Drug-induced sleep endoscopy (DISE) has become a routine diagnostic tool to assess the upper airway in obstructive sleep apnea patients, enabling effective diagnosis and appropriate treatment of the obstruction site. A number of protocols with different drugs and availability of target-controlled infusion (TCI) systems have been reported and published, making comparisons between studies difficult. In recent years, dexmedetomidine has claimed a role as a potential alternative to propofol for DISE sedation. In a real-life study we compared the effects of dexmedetomidine continuous infusion or propofol-TCI in patients undergoing DISE on time to reach adequate observation conditions, cardio-respiratory parameters, and recovery.
Pilot prospective, randomized not blinded, single center study. A total of 28 patients scheduled to have DISE were randomly assigned to either group P (N=14; propofol-TCI, initial propofol effect-site target concentration 2.0 µg/mL, increased by 0.3 µg/mL every 2 min) or group D (N=14; dexmedetomidine bolus 1 µg/kg over 10 min, followed by infusion at 0.7 µg/kg/h). Hemodynamic and respiratory variables (including SpO2 nadir), time to reach the observation window and overall DISE duration were recorded.
A total of 28 patients were enrolled and completed the study: the cohort included 26 males (92.85%) and 2 females (7.14%). The mean age was 45.4±11.1 years [interquartile (IQ), 25.0–65.0], body mass index 30.5±3.4 kg/m2 (IQ, 21.0–36.0), and apnea-hypopnea index 36.9±21.1 events/hour (IQ, 7.8–95.0). There were no statistically significant differences between the 2 groups in baseline apnea-hypopnea index, oxygen desaturation index, Epworth Sleepiness Scale score, preprocedural SpO2 nadir, age, sex, or body mass index. Compared with group P, group D showed significant differences in SpO2 (higher nadir during DISE, 87.09±5.4% vs. 75.0±11.0; P<0.001) and heart rate (80.4±8.9 vs. 62.8±6.6; P<0.001). While group D had longer duration of endoscopic examination times and emergence time from sedation, the grading of site of obstructions were similar in the 2 groups.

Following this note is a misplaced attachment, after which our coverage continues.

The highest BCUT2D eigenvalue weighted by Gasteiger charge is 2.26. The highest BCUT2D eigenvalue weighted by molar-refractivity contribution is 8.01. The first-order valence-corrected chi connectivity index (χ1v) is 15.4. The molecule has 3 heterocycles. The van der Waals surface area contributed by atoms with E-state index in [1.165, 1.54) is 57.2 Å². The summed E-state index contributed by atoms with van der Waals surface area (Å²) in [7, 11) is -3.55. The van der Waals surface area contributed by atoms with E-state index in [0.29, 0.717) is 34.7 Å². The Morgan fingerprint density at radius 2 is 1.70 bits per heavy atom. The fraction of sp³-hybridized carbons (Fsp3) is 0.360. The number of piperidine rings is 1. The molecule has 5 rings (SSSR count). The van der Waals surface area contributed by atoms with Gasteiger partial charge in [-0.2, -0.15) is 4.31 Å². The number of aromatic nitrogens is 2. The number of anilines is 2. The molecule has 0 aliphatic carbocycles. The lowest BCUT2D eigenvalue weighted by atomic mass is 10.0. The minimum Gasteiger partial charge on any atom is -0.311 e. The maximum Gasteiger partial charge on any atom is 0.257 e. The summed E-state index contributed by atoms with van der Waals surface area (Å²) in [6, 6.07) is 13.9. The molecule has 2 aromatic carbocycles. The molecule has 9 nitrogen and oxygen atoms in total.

Dexmedetomidine seems a limited, if viable, clinical alternative for DISE when propofol is contraindicated or not available: while causing higher SpO2 nadirs compared with propofol, it has a slow onset and longer recovery time, increasing total procedural time. Studies with greater patient numbers are needed to confirm these observations.
Drug-induced sleep endoscopy (DISE) has established itself as a diagnostic procedure to identify the pattern of airway obstruction in obstructive sleep apnea (OSA) patients, thus driving the therapeutic decision making process1,2. Choosing the right drug and its administration protocol are crucial in this setting: the aim is to reproduce natural sleep as closely as possible, avoiding or minimizing the effect of the drug on upper airway muscle tone. Among the various drugs used, propofol is the gold standard for its pharmacokinetic profile, allowing a rapid onset and an equally rapid emergence from sedation3. Nevertheless, propofol can cause muscle tone loss, decrease ventilatory drive, and induce respiratory depression in OSA patients. Importantly, sedation induced by propofol does not reproduce physiological sleep4. In the last decade dexmedetomidine, a selective alpha-2 adrenergic receptor agonist reproducing the EEG pattern of physiological sleep without causing respiratory depression, has been considered as possible pharmacological alternative for DISE5,6. Several studies have confirmed the favorable properties of propofol for this procedure, yet there is relative paucity of studies comparing propofol to dexmedetomidine7. Importantly, procedural conditions may vary depending on the type of sedation regimen. We conducted a pilot real-life study comparing procedural conditions under dexmedetomidine continuous infusion with propofol target-controlled infusion (TCI). The primary aim of the study was to compare the effects of dexmedetomidine and propofol on lowest oxygen saturation (SpO2), as this is potentially the most relevant aspect of DISE in terms of safety; the secondary aim was to compare other DISE procedural conditions, namely time to obtain optimal observation, recovery time after sedation, overall procedure time, cardiovascular variables and DISE obstruction sites and grading.
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